Websites belonging to the Albanian government, including several offering vital services to citizens, have been disabled following what the government describes as a “synchronized and sophisticated cybercriminal attack” against its endpoints, originating from outside the country.
The Albanian National Agency of Information Society confirmed the incidents, noting that, “In order to withstand these unprecedented and dangerous strikes, we have been forced to shut down government systems until the enemy attacks are neutralized."
It did not go into detail about who was behind the attack, and where they might be located.
While many of the government’s websites have been forced offline, some remain operational, including the portal for filing taxes, as that one resides on a different server. At press time, some Albanian government websites are still unavailable.
Microsoft, Jones International Group (cybersecurity consulting service provider), and a number of local security companies have been recruited “to prevent this cyber attack from damaging or compromising Albanian information systems”.
Internet outage tracker NetBlocks also confirmed the attack, saying the sites were first pulled offline Saturday evening.
“Metrics tend to support the Prime Minister’s Office statement that describes this as a defensive measure to protect AKSHI against a targeted threat, rather than a direct impact of the kind we might see in a distributed denial of service attack,” said Alp Toker, NetBlocks Director.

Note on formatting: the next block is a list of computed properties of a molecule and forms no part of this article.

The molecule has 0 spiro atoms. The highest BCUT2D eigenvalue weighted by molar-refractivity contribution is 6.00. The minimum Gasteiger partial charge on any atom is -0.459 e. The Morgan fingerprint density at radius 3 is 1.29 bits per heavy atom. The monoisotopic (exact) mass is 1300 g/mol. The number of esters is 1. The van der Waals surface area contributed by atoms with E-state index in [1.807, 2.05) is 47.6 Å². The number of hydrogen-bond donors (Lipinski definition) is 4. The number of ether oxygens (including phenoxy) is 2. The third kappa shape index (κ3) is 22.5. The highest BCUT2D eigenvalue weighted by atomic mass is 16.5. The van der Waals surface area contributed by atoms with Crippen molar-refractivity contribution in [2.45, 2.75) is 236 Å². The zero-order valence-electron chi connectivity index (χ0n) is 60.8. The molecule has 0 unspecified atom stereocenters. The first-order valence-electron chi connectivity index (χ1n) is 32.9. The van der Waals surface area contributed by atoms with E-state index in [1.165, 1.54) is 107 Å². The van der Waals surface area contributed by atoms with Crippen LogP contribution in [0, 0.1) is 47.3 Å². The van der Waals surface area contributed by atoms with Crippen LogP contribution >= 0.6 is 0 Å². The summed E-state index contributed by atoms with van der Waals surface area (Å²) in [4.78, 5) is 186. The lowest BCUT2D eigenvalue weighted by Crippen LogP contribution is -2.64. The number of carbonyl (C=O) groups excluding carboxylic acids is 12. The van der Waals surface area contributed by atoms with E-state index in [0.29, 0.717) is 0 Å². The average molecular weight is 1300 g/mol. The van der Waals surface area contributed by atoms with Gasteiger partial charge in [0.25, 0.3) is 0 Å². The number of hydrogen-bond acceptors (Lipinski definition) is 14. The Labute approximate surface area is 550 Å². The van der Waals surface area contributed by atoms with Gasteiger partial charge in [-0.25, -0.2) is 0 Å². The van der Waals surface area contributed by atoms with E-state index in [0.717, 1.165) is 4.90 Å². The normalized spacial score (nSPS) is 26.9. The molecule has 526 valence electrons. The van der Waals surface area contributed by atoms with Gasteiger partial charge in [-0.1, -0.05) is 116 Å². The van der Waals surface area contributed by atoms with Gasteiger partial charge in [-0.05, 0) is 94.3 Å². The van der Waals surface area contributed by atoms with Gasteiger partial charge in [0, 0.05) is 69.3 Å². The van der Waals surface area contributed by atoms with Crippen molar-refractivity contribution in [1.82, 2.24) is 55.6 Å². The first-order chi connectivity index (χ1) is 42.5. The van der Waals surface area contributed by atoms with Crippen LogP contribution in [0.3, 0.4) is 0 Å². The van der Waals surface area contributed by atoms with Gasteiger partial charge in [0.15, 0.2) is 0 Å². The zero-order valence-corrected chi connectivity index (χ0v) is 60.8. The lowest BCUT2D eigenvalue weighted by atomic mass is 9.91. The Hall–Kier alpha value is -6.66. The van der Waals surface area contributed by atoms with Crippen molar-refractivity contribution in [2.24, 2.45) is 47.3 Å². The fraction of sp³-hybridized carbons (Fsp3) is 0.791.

“Several government services including Parliament, the Prime Minister’s Office, and e-government gateway used by businesses and citizens are hosted on the government network and have been sent offline.”
The Albanian government recently shifted most of its administrative operations online, in order to simplify the process and make it less prone to corruption. With physical offices no longer available, people that need to use government services will simply have to wait.
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Via: The Record
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Sead is a seasoned freelance journalist based in Sarajevo, Bosnia and Herzegovina. He writes about IT (cloud, IoT, 5G, VPN) and cybersecurity (ransomware, data breaches, laws and regulations). In his career, spanning more than a decade, he’s written for numerous media outlets, including Al Jazeera Balkans. He’s also held several modules on content writing for Represent Communications.